II. dolce~face to face ~

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~ waking ~
through lines of spangling dew always
I hear your song strumming the violet strand
stretching endless in a lazy morning yawn
your gentle face stripped bare
beyond the rolling mist
feeling your mood
your strings
always there ~ con fuoco

Gill McGrath© May 14


Lily’s Song

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‘You thought I did n’t hear
Your words today
But I did hear you
Through this wooden door
I tried to answer you
But you did n’t hear
The words I said
The day I had to go away
And so you shut the door
Through the mists of time
Now things have come quite clear
It’s too late to say
The words you should have heard me say
Through this wooden door
The words I said to you today
The day I had to go away’

Gill McGrath ©  Lily’s song©  originally A Brick door called Lily 21 February 2014  Neigbourhood Door collection
street flowers https://gillmcgrath.com/violet/

So where did she go, why did she go and why has she never really gone away?  And who is ‘you’? See Lily’s carved white name in the bricked up door. Press to enlarge.

I grow weeds

2014 07 27 aquilegia jpg sig Aquilegia

Today, in the sun, I picked up the hose connected to the garden tap, and turned it on and found the water that shot out was hot. Again! It must have felt like another delicious warm bath to the tiny aquilegia seeds on the receiving end in their nursery tray.

Greenfly and slugs do not eat aquilegia. It’s why I decided that this year I would try and let these flowers run riot and so I am now specialising in growing ‘columbine’ or ‘aquilegia’ a weed to some people. I have noticed my existing beds of columbine (any untended rough points in the garden!) are virtually indestructible as well as delightful. They go on and on cheerfully producing my favourite shades of mauve and blue although gardening neighbours round here are almost embarrassed if their gardens show signs of it. But I call it one of my official weeds.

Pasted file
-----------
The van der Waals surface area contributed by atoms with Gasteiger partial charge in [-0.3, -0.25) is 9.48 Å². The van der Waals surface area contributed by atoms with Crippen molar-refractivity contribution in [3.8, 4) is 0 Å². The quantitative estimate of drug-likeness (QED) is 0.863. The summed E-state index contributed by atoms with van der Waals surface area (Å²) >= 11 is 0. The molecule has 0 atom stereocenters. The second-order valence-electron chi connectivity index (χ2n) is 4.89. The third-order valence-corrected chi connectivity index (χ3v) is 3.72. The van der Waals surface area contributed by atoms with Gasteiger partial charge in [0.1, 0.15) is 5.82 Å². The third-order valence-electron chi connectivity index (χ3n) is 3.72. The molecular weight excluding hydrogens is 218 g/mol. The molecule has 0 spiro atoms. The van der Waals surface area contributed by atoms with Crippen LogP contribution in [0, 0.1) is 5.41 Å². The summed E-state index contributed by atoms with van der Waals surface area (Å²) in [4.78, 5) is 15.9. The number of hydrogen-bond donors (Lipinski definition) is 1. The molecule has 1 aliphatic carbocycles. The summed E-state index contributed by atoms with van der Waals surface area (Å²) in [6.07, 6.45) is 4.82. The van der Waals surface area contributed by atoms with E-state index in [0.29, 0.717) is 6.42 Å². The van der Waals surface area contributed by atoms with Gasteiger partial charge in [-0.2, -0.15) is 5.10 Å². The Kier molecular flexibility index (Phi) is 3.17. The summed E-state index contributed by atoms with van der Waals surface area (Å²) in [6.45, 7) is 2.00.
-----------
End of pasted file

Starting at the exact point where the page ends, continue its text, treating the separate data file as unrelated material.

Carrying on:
Three weeks back I bought a packet of aquilegia hybrid seeds to try and increase their presence while diversifying the beautiful mauves pinks and blues I already have. Now it seems I am getting somewhere, the new babies have arrived and are in second leaf.

The aquilegia seedlings were not due to appear at all just yet. According to the packet it should have taken three months for the seeds to dare to be. To hurry them it recommended forcing the seeds, by putting them in the freezer for a week, to shock them and brings them forward! Something to do with the contrast in temperatures…..
Well I just found out (two weeks after planting) that these babies were having none of it (a hostile shot of ice, and then what?). They have appeared, loving nothing more than their daily late afternoon sun warmed bath. They have woken up, in just two weeks (with warm feet!) looking good and ready to go! Suits me………and not a slug in sight!